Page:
Thursday, July 12, 2012

The South

I have always talked about how much I want to get out of Tennessee on this blog.
Sure, I still want to travel the world and live in tons of places, but I understand now that I am going to miss it here.
For those of you who don't really understand how to picture the south, I'll try my best to paint it for you.

In the south, it is common to see little boys with mud smeared faces playing alongside half dried up creek beds. There are plenty of ghost stories and tall tales that have been passed down for generations.  
There are winding dusty back roads that display the land in ways that cannot be described as anything other than beautiful. 
In the south, there is the smell of sweet iced tea on the breath of pretty much everyone. 
Hands hang out of rolled down car windows and wave at passing cars. 
People do a lot of waving here. The person doing the waving most likely doesn't even recognize the passing car, but they still wave and smile. 
Everyone knows everyone, at least in some small way, here. 

There are lightning bugs in the summer, and the forests are set ablaze with hues of red and orange in the fall.
Summer nights are spent conversing with neighbors on front porches with sweet tea and lemonade.
The stories told of past adventures bring smiles to everyone's face.

In the south, people tend to support each other. They are genuinely happy that you won whatever it was because you happen to be the police chief's son's wife's niece's third cousin's husband.

There are parades held at homecoming and at Christmas in which the band always marches.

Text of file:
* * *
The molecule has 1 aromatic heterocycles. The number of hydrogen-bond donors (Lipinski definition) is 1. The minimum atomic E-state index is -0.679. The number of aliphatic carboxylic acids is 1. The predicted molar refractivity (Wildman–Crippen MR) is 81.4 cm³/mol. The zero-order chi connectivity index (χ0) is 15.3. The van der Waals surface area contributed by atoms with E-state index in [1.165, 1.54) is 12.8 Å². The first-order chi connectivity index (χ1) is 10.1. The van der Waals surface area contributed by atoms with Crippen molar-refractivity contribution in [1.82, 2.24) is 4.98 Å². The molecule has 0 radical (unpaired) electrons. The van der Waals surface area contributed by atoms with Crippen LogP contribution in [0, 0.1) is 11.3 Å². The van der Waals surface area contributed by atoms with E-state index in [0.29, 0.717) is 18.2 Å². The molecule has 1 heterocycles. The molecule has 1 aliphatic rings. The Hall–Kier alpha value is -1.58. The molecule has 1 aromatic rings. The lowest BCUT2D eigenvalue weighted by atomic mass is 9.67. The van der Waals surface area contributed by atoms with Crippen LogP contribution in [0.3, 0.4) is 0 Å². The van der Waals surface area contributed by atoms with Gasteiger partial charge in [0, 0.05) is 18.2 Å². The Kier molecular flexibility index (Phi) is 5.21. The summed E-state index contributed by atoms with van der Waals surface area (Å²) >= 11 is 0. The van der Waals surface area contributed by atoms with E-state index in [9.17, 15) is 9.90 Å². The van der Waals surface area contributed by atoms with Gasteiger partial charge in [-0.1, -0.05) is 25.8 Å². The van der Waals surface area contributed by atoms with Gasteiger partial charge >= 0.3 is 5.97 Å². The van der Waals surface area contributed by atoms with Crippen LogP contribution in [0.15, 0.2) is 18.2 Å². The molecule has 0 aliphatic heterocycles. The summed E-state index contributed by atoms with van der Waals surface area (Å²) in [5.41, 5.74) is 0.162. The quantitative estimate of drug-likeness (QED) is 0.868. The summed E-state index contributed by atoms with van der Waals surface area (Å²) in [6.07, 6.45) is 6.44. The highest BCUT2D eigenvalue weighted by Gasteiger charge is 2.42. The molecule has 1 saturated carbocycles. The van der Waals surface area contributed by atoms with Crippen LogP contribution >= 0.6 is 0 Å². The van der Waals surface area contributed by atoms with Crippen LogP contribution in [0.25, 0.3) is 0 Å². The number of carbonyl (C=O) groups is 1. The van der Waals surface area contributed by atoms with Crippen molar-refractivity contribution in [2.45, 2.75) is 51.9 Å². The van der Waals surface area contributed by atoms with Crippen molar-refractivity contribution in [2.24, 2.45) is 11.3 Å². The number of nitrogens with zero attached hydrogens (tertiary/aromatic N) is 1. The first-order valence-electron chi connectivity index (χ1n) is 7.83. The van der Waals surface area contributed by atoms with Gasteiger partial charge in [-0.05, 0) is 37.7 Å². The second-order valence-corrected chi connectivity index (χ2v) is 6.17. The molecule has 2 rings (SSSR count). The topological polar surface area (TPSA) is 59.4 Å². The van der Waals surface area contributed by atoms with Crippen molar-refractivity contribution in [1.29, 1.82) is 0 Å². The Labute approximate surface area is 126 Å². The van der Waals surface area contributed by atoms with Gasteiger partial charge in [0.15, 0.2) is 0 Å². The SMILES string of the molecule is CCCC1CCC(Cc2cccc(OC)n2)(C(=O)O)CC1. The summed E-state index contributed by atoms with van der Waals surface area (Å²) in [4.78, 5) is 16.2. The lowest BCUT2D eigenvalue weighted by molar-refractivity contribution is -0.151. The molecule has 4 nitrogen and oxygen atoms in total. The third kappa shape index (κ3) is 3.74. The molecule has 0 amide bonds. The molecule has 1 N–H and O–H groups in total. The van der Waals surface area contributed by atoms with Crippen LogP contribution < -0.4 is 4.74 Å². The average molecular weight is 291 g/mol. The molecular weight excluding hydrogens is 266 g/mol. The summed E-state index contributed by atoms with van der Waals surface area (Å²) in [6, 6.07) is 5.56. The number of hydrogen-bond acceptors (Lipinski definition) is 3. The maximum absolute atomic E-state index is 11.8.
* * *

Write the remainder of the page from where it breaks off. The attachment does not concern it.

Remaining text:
There are quilts hand sewn for grandchildren and logs in fireplaces.

But, overall, my favorite thing about living in the south are the stories told by the people that I love.
I usually sit, listening quietly and laughing with everyone else, as I hear for the five hundredth time the story about my father being tied to a tree with a hose pipe when he was a little boy.
Or the plentiful ghost stories that my mother, aunt, and grandmother never seem to run out of.

There are stars here, though not as many as there are in more rural parts of the world, and I smile each time I see Orion in the sky.
Once, when I was about six or seven, I remember walking up the sidewalk to my nanny's house and looking up at the starry night sky.
"There must be something else out there besides us," I said to my parents. They both agreed.
That night, I first understood how small I really was.

There is something about the quality of light here that is utterly enchanting.
In the early morning and late afternoon, the land is full of both soft and sharp contrasts between light and shadow. There is bright green grass against deep orange sunsets. There is the black of the asphalt beside the field of wildflowers.

In the south, the summers are hot and the winters are frigid.
In the south, there is plenty of room to run and explore in the woods.
In the south, I learned about the value of family and the blessing of friends.

Peace, Love, and Late Afternoon Light,

No comments :

Post a Comment